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WASHINGTON (WUSA9) -- You've told WUSA9 that red light camera tickets are driving you crazy. Carl Bartee of Bowie agrees. The retiree found out the hard way that you don't have to blow through a red light in order to get a ticket at one of the District's dozens of red light cameras.

In March, he says he stopped at a light at the intersection of New York and Florida Avenues, but received a ticket in the mail anyway. When he called the District to inquire about it, he found out a little more about the law, "If you're in the crosswalk, or pass what's called a stop bar, technically they consider that as going through a red light."

Bartee took a picture of the intersection, because he says the lines were tough to see. He fought it and the District voided his ticket.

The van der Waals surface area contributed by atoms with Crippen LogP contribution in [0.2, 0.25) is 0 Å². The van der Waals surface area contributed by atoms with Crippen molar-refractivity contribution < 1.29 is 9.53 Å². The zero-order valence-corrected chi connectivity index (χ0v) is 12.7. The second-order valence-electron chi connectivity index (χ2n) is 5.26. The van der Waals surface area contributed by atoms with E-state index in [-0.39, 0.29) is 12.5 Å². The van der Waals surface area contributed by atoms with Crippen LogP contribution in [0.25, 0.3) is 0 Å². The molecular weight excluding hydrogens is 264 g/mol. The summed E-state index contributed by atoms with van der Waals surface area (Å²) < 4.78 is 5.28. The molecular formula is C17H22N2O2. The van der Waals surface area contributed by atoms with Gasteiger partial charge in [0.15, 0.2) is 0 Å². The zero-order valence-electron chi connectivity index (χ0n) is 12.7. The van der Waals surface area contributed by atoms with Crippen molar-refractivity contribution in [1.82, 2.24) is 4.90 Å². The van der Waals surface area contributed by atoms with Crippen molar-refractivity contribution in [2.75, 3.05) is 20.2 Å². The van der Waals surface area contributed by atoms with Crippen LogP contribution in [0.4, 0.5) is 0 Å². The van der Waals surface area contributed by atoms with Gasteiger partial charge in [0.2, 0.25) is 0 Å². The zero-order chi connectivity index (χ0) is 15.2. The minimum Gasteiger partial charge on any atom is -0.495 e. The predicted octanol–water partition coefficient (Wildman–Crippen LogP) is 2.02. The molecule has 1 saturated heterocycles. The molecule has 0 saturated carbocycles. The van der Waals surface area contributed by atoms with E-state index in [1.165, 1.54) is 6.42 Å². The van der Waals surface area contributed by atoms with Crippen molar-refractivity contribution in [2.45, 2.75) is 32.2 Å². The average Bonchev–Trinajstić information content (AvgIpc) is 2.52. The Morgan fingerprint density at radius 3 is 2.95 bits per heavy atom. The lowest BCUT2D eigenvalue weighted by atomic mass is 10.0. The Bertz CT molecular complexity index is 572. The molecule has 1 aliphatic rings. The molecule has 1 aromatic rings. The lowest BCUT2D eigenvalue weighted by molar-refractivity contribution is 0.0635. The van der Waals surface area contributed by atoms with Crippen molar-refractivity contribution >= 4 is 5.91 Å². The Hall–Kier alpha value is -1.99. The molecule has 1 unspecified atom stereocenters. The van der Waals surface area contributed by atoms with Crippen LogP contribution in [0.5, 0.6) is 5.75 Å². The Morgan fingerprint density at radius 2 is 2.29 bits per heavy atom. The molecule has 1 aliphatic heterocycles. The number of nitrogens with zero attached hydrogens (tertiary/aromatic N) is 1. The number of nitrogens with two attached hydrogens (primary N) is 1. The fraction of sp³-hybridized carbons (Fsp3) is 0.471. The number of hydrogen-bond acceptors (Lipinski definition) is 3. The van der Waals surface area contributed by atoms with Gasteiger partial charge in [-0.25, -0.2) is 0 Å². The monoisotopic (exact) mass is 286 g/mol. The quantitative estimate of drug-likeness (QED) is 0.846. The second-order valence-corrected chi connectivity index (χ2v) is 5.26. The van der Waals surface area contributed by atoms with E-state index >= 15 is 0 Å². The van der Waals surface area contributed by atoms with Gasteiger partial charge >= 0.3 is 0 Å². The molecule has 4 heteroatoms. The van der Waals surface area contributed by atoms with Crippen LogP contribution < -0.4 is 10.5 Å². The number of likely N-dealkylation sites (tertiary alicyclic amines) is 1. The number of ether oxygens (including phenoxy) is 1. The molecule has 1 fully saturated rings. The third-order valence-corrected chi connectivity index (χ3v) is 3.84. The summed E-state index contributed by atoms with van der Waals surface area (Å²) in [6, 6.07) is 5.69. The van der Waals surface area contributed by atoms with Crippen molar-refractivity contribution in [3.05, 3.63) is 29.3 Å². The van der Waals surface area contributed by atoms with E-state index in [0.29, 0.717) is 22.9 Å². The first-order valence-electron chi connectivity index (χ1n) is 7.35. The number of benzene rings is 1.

There are more than 40 red light cameras in the District. We spent the day driving around, inspecting the quality of the markings at many of those intersections.

The markings at the intersection of Nebraska Ave. and Fessenden St. in Northwest Washington were easy to see. We continued along Connecticut Ave. in NW, stopping at Military Road, Nebraska Avenue, then Porter Street. At all, lines were clearly marked. Next, our drive took us to Northeast Washington and we checked out lines near New York Avenue's many red light cameras. Lines were faded near the cameras at Bladensburg Road, and New York Avenue, Eastbound and Westbound.

Next, we headed to SE D.C. and checked out lines near the camera at Pennsylvania and Minnesota Avenues. They were clearly visible.

Our last stop was at 12th St. and Constitution Ave. in Northwest Washington. Lines there were crystal clear also.

If you have a transportation issue that's driving you crazy, tell us at TellWUSA9.com.

For a list of red light cameras in the District, click here.

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